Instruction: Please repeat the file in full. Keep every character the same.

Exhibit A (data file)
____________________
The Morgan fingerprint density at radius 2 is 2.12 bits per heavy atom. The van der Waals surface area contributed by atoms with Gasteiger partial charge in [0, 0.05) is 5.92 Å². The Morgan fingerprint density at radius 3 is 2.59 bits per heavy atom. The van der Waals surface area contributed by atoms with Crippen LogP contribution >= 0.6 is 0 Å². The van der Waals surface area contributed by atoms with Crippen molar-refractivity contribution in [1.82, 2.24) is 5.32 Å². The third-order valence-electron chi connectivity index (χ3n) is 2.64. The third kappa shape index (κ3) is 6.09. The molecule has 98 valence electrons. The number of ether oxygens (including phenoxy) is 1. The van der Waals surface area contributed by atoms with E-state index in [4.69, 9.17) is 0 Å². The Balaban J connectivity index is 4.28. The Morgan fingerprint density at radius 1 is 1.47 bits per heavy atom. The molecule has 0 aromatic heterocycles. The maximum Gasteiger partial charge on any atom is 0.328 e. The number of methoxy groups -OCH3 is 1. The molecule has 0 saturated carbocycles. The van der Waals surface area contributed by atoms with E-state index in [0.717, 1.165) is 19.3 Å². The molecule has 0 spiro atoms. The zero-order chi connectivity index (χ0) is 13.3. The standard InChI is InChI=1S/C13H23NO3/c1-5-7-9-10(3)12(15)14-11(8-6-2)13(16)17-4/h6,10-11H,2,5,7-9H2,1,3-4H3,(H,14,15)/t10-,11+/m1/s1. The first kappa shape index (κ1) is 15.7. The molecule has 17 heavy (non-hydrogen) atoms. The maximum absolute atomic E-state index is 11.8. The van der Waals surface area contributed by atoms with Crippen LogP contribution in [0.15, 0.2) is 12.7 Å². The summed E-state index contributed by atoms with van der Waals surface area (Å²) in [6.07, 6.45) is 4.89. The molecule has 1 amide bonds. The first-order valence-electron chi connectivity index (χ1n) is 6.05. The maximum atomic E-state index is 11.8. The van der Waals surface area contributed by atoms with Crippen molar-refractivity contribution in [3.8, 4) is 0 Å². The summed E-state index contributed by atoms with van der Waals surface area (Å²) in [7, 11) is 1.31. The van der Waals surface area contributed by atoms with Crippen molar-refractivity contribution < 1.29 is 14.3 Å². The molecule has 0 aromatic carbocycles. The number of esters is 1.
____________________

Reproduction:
The Morgan fingerprint density at radius 2 is 2.12 bits per heavy atom. The van der Waals surface area contributed by atoms with Gasteiger partial charge in [0, 0.05) is 5.92 Å². The Morgan fingerprint density at radius 3 is 2.59 bits per heavy atom. The van der Waals surface area contributed by atoms with Crippen LogP contribution >= 0.6 is 0 Å². The van der Waals surface area contributed by atoms with Crippen molar-refractivity contribution in [1.82, 2.24) is 5.32 Å². The third-order valence-electron chi connectivity index (χ3n) is 2.64. The third kappa shape index (κ3) is 6.09. The molecule has 98 valence electrons. The number of ether oxygens (including phenoxy) is 1. The van der Waals surface area contributed by atoms with E-state index in [4.69, 9.17) is 0 Å². The Balaban J connectivity index is 4.28. The Morgan fingerprint density at radius 1 is 1.47 bits per heavy atom. The molecule has 0 aromatic heterocycles. The maximum Gasteiger partial charge on any atom is 0.328 e. The number of methoxy groups -OCH3 is 1. The molecule has 0 saturated carbocycles. The van der Waals surface area contributed by atoms with E-state index in [0.717, 1.165) is 19.3 Å². The molecule has 0 spiro atoms. The zero-order chi connectivity index (χ0) is 13.3. The standard InChI is InChI=1S/C13H23NO3/c1-5-7-9-10(3)12(15)14-11(8-6-2)13(16)17-4/h6,10-11H,2,5,7-9H2,1,3-4H3,(H,14,15)/t10-,11+/m1/s1. The first kappa shape index (κ1) is 15.7. The molecule has 17 heavy (non-hydrogen) atoms. The maximum absolute atomic E-state index is 11.8. The van der Waals surface area contributed by atoms with Crippen LogP contribution in [0.15, 0.2) is 12.7 Å². The summed E-state index contributed by atoms with van der Waals surface area (Å²) in [6.07, 6.45) is 4.89. The molecule has 1 amide bonds. The first-order valence-electron chi connectivity index (χ1n) is 6.05. The maximum atomic E-state index is 11.8. The van der Waals surface area contributed by atoms with Crippen molar-refractivity contribution in [3.8, 4) is 0 Å². The summed E-state index contributed by atoms with van der Waals surface area (Å²) in [7, 11) is 1.31. The van der Waals surface area contributed by atoms with Crippen molar-refractivity contribution < 1.29 is 14.3 Å². The molecule has 0 aromatic carbocycles. The number of esters is 1.